zen Stadium so the pooch could
socialize and a jaunt along the
riverfront bike path completed
another spectacular afternoon
adventure.
azelnut, walnut or chest-
nut trees in your home
orchard can keep you in nuts
for months if you know the best
ways to harvest, handle and
store them.
Harvesting hazelnuts means
gathering them as they fall from
the trees – before autumn rains,
if possible, said Ross Penhal-
legon, a horticulturist with Or-
egon State University’s Exten-
sion Service. You can shake
branches lightly, but in most
cases the nuts will fall on their
own.
Walnuts are mature as soon as
the husk cuts free from the nut,
but usually they are not harvest-
ed until rains crack the husk,
causing the nut to drop, usually
in October. Mature walnuts lose
quality rapidly after they have
fallen, so gather fallen nuts fre-
quently to prevent mold, discol-
oration and decay, Penhallegon
said.
Chestnuts are mature when
they fall naturally from the tree.
They ripen in September and
October over a period of about
two to four weeks. The nuts
gain half of their fi nal weight
in the fi nal two weeks before
falling, so avoid knocking them
from the tree. Gather the fallen
nuts every few days to preserve
quality.
It’s important to know your
chestnuts. Take care not to eat
horse chestnuts, which are poi-
sonous, Penhallegon said. They
are covered with a leathery,
sometimes spiny fruit capsule,
which contains two or three
glossy seeds or nuts. The leaves
originate from the same point
and are divided like a fan into
fi ve to seven large, toothed leaf-
lets, which are four to 10 inches
long.
Edible chestnuts have a husk
that is covered with sharp, stiff
bristles. The husk splits to reveal
two or three nuts. The leaves
are three to seven inches long,
with sharply toothed edges. The
leaves grow alternately along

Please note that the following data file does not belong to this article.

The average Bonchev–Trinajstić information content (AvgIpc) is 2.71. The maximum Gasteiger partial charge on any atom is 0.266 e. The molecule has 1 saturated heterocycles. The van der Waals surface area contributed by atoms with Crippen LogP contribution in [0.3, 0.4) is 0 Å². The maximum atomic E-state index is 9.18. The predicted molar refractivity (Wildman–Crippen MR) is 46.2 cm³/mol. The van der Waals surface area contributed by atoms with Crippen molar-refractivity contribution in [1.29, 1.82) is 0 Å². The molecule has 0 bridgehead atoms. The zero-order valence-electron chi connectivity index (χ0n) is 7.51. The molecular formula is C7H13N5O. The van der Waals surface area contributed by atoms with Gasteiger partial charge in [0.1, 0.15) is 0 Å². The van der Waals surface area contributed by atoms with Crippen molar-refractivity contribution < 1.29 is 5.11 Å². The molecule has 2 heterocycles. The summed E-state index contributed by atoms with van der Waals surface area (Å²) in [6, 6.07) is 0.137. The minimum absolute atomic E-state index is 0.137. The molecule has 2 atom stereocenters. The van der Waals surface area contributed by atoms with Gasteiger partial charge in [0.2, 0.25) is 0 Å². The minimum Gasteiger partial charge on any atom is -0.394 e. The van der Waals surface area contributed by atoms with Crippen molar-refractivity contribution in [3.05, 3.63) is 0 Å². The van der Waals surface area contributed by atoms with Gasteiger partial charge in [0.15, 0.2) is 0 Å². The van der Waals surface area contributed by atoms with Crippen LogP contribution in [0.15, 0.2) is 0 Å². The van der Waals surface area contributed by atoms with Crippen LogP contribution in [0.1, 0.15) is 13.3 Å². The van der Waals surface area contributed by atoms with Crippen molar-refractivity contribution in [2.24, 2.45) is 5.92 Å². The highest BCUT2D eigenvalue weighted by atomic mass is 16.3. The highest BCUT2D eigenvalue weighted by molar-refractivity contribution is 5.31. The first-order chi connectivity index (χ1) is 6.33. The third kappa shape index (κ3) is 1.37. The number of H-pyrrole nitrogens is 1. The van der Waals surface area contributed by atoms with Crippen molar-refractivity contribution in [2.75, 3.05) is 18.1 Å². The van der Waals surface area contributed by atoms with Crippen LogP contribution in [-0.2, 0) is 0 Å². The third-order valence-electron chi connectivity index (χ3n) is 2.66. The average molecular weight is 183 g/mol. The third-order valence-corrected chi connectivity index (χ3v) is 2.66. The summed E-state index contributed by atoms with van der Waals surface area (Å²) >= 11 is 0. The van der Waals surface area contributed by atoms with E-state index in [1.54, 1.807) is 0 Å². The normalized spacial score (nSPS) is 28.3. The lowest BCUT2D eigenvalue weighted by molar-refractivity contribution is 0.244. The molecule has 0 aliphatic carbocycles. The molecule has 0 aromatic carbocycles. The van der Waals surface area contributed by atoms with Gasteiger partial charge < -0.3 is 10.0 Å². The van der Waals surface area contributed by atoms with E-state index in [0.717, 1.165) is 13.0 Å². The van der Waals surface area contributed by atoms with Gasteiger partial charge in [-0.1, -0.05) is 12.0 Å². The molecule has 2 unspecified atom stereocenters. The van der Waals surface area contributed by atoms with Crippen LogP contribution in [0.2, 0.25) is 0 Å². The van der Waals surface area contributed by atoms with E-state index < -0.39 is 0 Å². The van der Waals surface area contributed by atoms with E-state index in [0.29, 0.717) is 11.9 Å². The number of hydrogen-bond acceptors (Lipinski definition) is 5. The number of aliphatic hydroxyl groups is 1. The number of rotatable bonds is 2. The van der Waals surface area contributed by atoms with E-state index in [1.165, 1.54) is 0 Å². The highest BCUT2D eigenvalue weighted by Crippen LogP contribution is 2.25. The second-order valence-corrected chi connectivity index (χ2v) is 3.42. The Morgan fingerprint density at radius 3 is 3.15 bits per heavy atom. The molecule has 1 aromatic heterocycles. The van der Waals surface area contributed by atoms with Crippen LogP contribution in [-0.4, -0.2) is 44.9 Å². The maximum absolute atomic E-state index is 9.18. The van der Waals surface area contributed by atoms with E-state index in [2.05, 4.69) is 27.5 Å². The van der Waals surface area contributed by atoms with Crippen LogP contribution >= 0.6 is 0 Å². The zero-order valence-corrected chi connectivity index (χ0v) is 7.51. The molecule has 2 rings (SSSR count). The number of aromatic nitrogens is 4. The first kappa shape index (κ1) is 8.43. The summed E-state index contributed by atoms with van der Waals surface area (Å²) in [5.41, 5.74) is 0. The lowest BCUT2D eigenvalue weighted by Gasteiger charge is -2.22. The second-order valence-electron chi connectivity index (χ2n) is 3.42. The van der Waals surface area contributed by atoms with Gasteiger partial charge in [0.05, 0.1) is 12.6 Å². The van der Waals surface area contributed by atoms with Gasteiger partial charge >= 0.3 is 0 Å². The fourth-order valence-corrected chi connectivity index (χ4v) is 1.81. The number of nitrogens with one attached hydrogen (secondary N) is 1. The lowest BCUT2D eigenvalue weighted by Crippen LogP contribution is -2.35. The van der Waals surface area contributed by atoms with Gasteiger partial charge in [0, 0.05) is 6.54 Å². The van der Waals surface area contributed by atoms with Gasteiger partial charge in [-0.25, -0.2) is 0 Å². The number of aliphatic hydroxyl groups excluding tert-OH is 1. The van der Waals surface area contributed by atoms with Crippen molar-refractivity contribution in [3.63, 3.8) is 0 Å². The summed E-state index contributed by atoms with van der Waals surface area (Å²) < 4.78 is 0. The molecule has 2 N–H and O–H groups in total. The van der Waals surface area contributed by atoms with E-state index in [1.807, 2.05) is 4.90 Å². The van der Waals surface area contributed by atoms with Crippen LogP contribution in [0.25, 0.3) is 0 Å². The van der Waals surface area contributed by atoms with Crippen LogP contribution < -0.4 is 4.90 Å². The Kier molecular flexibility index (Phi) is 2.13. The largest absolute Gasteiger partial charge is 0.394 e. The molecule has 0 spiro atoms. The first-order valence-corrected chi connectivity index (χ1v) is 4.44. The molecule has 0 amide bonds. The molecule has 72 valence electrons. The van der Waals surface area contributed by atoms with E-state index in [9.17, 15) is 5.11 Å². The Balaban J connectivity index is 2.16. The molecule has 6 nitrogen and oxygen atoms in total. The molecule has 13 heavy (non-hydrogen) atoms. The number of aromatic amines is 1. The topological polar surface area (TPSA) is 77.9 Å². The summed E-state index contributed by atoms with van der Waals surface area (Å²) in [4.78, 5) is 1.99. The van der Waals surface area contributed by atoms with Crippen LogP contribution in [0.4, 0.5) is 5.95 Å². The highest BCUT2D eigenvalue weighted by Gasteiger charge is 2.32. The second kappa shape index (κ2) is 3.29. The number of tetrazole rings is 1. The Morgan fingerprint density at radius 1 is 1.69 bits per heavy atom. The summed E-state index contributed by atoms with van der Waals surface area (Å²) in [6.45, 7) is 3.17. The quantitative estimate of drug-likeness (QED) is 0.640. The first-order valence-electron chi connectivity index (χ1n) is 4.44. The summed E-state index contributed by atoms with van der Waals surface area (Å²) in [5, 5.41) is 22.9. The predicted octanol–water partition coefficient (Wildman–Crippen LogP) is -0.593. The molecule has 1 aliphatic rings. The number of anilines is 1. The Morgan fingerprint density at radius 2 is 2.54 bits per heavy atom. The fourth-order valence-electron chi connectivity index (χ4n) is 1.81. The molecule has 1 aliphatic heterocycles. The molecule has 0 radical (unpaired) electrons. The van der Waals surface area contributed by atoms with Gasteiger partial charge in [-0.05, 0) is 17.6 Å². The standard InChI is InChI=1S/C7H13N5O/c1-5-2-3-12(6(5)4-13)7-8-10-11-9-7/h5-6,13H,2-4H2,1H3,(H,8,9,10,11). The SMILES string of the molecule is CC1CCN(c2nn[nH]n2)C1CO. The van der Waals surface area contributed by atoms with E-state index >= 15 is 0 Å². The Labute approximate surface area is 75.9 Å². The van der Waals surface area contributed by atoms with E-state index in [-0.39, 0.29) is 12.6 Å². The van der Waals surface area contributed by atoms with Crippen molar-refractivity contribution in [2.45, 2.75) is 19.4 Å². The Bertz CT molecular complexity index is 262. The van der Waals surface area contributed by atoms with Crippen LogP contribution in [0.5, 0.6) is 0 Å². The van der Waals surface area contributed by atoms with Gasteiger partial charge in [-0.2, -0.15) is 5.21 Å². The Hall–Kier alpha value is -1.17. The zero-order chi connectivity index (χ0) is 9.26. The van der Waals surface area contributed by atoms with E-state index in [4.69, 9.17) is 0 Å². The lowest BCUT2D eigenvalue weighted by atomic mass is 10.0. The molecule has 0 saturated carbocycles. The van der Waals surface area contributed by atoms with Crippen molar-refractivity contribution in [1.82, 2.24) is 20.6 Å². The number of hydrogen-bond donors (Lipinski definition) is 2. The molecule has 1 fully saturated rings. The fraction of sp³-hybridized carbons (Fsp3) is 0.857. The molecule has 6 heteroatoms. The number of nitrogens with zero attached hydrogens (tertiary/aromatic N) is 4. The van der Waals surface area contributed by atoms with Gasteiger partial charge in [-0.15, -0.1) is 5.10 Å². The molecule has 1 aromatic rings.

the stem.
After harvest, walnuts and ha-
zelnuts should be dried before
eating or storage. Begin drying
within 24 hours of harvest. You
can save drying time if you shell
the nuts fi rst.
Air circulation is as important
as temperature during drying,
Penhallegon said, so dry the nuts
on a screen-bottomed tray, in an
onion sack or in any other con-
tainer that will permit free air
passage. Optimum drying tem-
peratures are 95 to 105 degrees.
If the temperature exceeds 110,
nut quality will be poorer.
Small lots can be dried above
a furnace vent or radiator as
long as the temperature does not
exceed 105 degrees. Walnuts
may require three to four days
to dry and hazelnuts about two
to three days. Nuts can be dried
at lower temperatures, but more
time is required.
Walnuts are dry enough for
storage when the divider
Please see NUTS, Page 11A
ALL SEASONS
BAZAAR
Flu Shot
Clinic
Our Lady of Perpetual Help
Catholic Church
1025 N. 19th Cottage Grove, OR
Friday, October 16 ƒ 9am - Noon
Inside the Community Room
October 16 ~~~10 am to 3 pm
October 17 ~~~10 am to 3 pm
Cottage Grove Community Hospital and Clinics is hosting a
nu shot clinic for established PeaceHealth patients.
Patients 19 years old and older are invited to come get their nu shots on
a mrst come, mrst serve basis. For more information, call 541-767-5500.
Raffle, Baked Goods, Books, Crafts,
Harvest, Jams, Jellies, etc.
Homemade soup & dessert
lunch served all day.
(We also serve to go)
1515 Village Drive ƒ Cottage Grove, OR 97424
541-767-5500 ƒ www.peacehealth.org/cgch
W orship D irectory
6th & Gibbs Church of Christ
195 N. 6th St. • 541-942-3822
Pastor: Aaron Earlywine
Youth & Families Pastor: Seth Bailey
Services: 9am and 10:30am
Christian Education
Nursery for pre-k - 3rd Grade
www.6thandgibbs.com
Calvary Baptist Church
77873 S 6th St • 541-942-4290
Pastor: Riley Hendricks
Sunday School: 9:45am
Worship: 11:00am
The Journey: Sunday 5:00pm